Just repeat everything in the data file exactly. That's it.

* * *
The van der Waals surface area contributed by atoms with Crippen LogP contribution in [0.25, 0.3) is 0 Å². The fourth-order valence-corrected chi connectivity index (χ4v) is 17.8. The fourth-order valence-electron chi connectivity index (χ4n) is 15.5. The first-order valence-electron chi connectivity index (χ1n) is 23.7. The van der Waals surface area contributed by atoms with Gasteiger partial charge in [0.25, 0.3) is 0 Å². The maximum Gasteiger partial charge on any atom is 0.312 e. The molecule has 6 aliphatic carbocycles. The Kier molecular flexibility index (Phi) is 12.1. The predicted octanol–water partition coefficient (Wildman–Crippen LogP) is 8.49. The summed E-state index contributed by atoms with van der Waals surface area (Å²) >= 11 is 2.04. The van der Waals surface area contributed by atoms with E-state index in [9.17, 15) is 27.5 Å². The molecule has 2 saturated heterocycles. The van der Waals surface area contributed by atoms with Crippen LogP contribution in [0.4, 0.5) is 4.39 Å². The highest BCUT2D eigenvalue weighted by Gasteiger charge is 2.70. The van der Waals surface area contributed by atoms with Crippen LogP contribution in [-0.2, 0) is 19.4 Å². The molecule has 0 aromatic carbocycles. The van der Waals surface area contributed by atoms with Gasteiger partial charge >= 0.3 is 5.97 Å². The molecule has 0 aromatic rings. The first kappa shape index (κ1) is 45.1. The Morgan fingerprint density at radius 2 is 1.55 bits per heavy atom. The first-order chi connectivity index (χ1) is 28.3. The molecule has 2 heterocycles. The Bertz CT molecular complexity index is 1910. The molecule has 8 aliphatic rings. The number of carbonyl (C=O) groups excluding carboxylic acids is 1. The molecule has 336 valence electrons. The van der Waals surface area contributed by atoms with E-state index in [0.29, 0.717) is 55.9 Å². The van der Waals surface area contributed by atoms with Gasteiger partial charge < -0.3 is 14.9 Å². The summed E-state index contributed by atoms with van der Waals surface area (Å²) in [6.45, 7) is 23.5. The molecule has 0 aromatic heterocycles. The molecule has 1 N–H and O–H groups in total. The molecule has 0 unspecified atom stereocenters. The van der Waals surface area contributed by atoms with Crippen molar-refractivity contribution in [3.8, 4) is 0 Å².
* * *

The van der Waals surface area contributed by atoms with Crippen LogP contribution in [0.25, 0.3) is 0 Å². The fourth-order valence-corrected chi connectivity index (χ4v) is 17.8. The fourth-order valence-electron chi connectivity index (χ4n) is 15.5. The first-order valence-electron chi connectivity index (χ1n) is 23.7. The van der Waals surface area contributed by atoms with Gasteiger partial charge in [0.25, 0.3) is 0 Å². The maximum Gasteiger partial charge on any atom is 0.312 e. The molecule has 6 aliphatic carbocycles. The Kier molecular flexibility index (Phi) is 12.1. The predicted octanol–water partition coefficient (Wildman–Crippen LogP) is 8.49. The summed E-state index contributed by atoms with van der Waals surface area (Å²) >= 11 is 2.04. The van der Waals surface area contributed by atoms with E-state index in [9.17, 15) is 27.5 Å². The molecule has 2 saturated heterocycles. The van der Waals surface area contributed by atoms with Crippen LogP contribution in [0.4, 0.5) is 4.39 Å². The highest BCUT2D eigenvalue weighted by Gasteiger charge is 2.70. The van der Waals surface area contributed by atoms with Crippen LogP contribution in [-0.2, 0) is 19.4 Å². The molecule has 0 aromatic carbocycles. The van der Waals surface area contributed by atoms with Gasteiger partial charge >= 0.3 is 5.97 Å². The molecule has 0 aromatic rings. The first kappa shape index (κ1) is 45.1. The Morgan fingerprint density at radius 2 is 1.55 bits per heavy atom. The first-order chi connectivity index (χ1) is 28.3. The molecule has 2 heterocycles. The Bertz CT molecular complexity index is 1910. The molecule has 8 aliphatic rings. The number of carbonyl (C=O) groups excluding carboxylic acids is 1. The molecule has 336 valence electrons. The van der Waals surface area contributed by atoms with E-state index in [0.29, 0.717) is 55.9 Å². The van der Waals surface area contributed by atoms with Gasteiger partial charge < -0.3 is 14.9 Å². The summed E-state index contributed by atoms with van der Waals surface area (Å²) in [6.45, 7) is 23.5. The molecule has 0 aromatic heterocycles. The molecule has 1 N–H and O–H groups in total. The molecule has 0 unspecified atom stereocenters. The van der Waals surface area contributed by atoms with Crippen molar-refractivity contribution in [3.8, 4) is 0 Å².